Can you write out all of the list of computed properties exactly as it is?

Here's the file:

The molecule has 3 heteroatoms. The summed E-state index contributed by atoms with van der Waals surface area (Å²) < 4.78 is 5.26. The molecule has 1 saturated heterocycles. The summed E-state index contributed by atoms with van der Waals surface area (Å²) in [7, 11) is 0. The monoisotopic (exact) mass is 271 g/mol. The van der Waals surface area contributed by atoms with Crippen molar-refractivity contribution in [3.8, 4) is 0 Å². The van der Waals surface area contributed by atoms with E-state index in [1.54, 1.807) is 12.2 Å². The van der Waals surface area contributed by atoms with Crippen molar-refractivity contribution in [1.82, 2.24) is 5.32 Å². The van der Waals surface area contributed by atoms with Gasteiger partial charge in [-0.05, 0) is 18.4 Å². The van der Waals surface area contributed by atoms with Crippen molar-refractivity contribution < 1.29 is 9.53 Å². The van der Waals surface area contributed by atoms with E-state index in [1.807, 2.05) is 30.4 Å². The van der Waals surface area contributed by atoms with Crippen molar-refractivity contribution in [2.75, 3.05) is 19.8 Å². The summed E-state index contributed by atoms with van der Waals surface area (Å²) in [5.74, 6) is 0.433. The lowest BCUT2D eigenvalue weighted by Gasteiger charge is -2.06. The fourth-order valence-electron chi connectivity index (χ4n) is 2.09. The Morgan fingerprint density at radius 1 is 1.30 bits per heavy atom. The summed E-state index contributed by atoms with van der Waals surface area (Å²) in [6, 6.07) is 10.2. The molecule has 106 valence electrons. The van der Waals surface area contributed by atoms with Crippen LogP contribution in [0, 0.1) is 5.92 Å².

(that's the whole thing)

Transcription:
The molecule has 3 heteroatoms. The summed E-state index contributed by atoms with van der Waals surface area (Å²) < 4.78 is 5.26. The molecule has 1 saturated heterocycles. The summed E-state index contributed by atoms with van der Waals surface area (Å²) in [7, 11) is 0. The monoisotopic (exact) mass is 271 g/mol. The van der Waals surface area contributed by atoms with Crippen molar-refractivity contribution in [3.8, 4) is 0 Å². The van der Waals surface area contributed by atoms with E-state index in [1.54, 1.807) is 12.2 Å². The van der Waals surface area contributed by atoms with Crippen molar-refractivity contribution in [1.82, 2.24) is 5.32 Å². The van der Waals surface area contributed by atoms with Gasteiger partial charge in [-0.05, 0) is 18.4 Å². The van der Waals surface area contributed by atoms with Crippen molar-refractivity contribution < 1.29 is 9.53 Å². The van der Waals surface area contributed by atoms with E-state index in [1.807, 2.05) is 30.4 Å². The van der Waals surface area contributed by atoms with Crippen molar-refractivity contribution in [2.75, 3.05) is 19.8 Å². The summed E-state index contributed by atoms with van der Waals surface area (Å²) in [5.74, 6) is 0.433. The lowest BCUT2D eigenvalue weighted by Gasteiger charge is -2.06. The fourth-order valence-electron chi connectivity index (χ4n) is 2.09. The Morgan fingerprint density at radius 1 is 1.30 bits per heavy atom. The summed E-state index contributed by atoms with van der Waals surface area (Å²) in [6, 6.07) is 10.2. The molecule has 106 valence electrons. The van der Waals surface area contributed by atoms with Crippen LogP contribution in [0, 0.1) is 5.92 Å².